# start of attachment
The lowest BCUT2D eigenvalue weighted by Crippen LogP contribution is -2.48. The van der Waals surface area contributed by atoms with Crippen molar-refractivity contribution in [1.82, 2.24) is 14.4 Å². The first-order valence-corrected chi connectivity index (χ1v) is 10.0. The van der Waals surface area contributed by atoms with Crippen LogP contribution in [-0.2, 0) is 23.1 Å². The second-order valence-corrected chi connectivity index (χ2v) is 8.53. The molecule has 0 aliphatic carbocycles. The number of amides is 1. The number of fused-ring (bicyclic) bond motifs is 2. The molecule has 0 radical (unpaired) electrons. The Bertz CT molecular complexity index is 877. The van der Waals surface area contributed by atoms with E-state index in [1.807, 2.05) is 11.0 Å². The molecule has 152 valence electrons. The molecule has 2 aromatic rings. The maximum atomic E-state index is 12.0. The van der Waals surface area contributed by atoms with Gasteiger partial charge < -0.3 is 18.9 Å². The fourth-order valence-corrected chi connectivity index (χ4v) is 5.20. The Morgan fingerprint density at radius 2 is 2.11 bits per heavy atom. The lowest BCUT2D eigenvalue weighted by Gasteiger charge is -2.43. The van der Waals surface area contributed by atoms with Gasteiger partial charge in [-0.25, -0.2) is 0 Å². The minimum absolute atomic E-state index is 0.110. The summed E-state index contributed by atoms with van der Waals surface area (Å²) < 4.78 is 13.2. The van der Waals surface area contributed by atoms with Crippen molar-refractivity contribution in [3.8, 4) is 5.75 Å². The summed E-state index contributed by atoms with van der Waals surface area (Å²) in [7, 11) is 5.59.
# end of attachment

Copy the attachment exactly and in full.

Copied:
The lowest BCUT2D eigenvalue weighted by Crippen LogP contribution is -2.48. The van der Waals surface area contributed by atoms with Crippen molar-refractivity contribution in [1.82, 2.24) is 14.4 Å². The first-order valence-corrected chi connectivity index (χ1v) is 10.0. The van der Waals surface area contributed by atoms with Crippen LogP contribution in [-0.2, 0) is 23.1 Å². The second-order valence-corrected chi connectivity index (χ2v) is 8.53. The molecule has 0 aliphatic carbocycles. The number of amides is 1. The number of fused-ring (bicyclic) bond motifs is 2. The molecule has 0 radical (unpaired) electrons. The Bertz CT molecular complexity index is 877. The van der Waals surface area contributed by atoms with E-state index in [1.807, 2.05) is 11.0 Å². The molecule has 152 valence electrons. The molecule has 2 aromatic rings. The maximum atomic E-state index is 12.0. The van der Waals surface area contributed by atoms with Gasteiger partial charge < -0.3 is 18.9 Å². The fourth-order valence-corrected chi connectivity index (χ4v) is 5.20. The Morgan fingerprint density at radius 2 is 2.11 bits per heavy atom. The lowest BCUT2D eigenvalue weighted by Gasteiger charge is -2.43. The van der Waals surface area contributed by atoms with Gasteiger partial charge in [-0.25, -0.2) is 0 Å². The minimum absolute atomic E-state index is 0.110. The summed E-state index contributed by atoms with van der Waals surface area (Å²) < 4.78 is 13.2. The van der Waals surface area contributed by atoms with Crippen molar-refractivity contribution in [3.8, 4) is 5.75 Å². The summed E-state index contributed by atoms with van der Waals surface area (Å²) in [7, 11) is 5.59.